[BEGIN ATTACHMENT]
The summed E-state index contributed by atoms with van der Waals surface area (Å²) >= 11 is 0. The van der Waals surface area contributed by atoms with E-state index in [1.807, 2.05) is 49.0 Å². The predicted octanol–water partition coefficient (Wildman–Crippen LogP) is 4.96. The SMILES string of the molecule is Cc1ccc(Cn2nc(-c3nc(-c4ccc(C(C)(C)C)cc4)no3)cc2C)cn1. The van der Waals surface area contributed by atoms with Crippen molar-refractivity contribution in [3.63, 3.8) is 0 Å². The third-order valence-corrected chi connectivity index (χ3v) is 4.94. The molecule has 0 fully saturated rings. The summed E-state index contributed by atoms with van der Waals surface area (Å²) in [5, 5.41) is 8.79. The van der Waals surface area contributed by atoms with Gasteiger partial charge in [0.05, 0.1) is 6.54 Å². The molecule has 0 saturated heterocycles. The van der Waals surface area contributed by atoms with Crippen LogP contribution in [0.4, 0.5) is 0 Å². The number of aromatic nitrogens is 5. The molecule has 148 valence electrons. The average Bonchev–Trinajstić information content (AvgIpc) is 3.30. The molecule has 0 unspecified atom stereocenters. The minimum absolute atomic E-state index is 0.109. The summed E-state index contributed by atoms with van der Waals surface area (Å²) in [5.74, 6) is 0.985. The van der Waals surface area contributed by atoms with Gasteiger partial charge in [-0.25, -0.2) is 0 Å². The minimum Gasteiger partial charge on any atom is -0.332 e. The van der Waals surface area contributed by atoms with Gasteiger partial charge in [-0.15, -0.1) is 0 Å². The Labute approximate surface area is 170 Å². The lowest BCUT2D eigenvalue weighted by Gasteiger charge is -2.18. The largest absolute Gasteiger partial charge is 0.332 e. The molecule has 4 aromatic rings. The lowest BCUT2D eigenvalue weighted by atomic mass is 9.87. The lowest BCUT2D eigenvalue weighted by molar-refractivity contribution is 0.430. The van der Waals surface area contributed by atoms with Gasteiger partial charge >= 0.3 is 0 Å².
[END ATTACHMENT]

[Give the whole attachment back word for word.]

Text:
The summed E-state index contributed by atoms with van der Waals surface area (Å²) >= 11 is 0. The van der Waals surface area contributed by atoms with E-state index in [1.807, 2.05) is 49.0 Å². The predicted octanol–water partition coefficient (Wildman–Crippen LogP) is 4.96. The SMILES string of the molecule is Cc1ccc(Cn2nc(-c3nc(-c4ccc(C(C)(C)C)cc4)no3)cc2C)cn1. The van der Waals surface area contributed by atoms with Crippen molar-refractivity contribution in [3.63, 3.8) is 0 Å². The third-order valence-corrected chi connectivity index (χ3v) is 4.94. The molecule has 0 fully saturated rings. The summed E-state index contributed by atoms with van der Waals surface area (Å²) in [5, 5.41) is 8.79. The van der Waals surface area contributed by atoms with Gasteiger partial charge in [0.05, 0.1) is 6.54 Å². The molecule has 0 saturated heterocycles. The van der Waals surface area contributed by atoms with Crippen LogP contribution in [0.4, 0.5) is 0 Å². The number of aromatic nitrogens is 5. The molecule has 148 valence electrons. The average Bonchev–Trinajstić information content (AvgIpc) is 3.30. The molecule has 0 unspecified atom stereocenters. The minimum absolute atomic E-state index is 0.109. The summed E-state index contributed by atoms with van der Waals surface area (Å²) in [5.74, 6) is 0.985. The van der Waals surface area contributed by atoms with Gasteiger partial charge in [-0.25, -0.2) is 0 Å². The minimum Gasteiger partial charge on any atom is -0.332 e. The van der Waals surface area contributed by atoms with Gasteiger partial charge in [-0.15, -0.1) is 0 Å². The Labute approximate surface area is 170 Å². The lowest BCUT2D eigenvalue weighted by Gasteiger charge is -2.18. The largest absolute Gasteiger partial charge is 0.332 e. The molecule has 4 aromatic rings. The lowest BCUT2D eigenvalue weighted by atomic mass is 9.87. The lowest BCUT2D eigenvalue weighted by molar-refractivity contribution is 0.430. The van der Waals surface area contributed by atoms with Gasteiger partial charge >= 0.3 is 0 Å².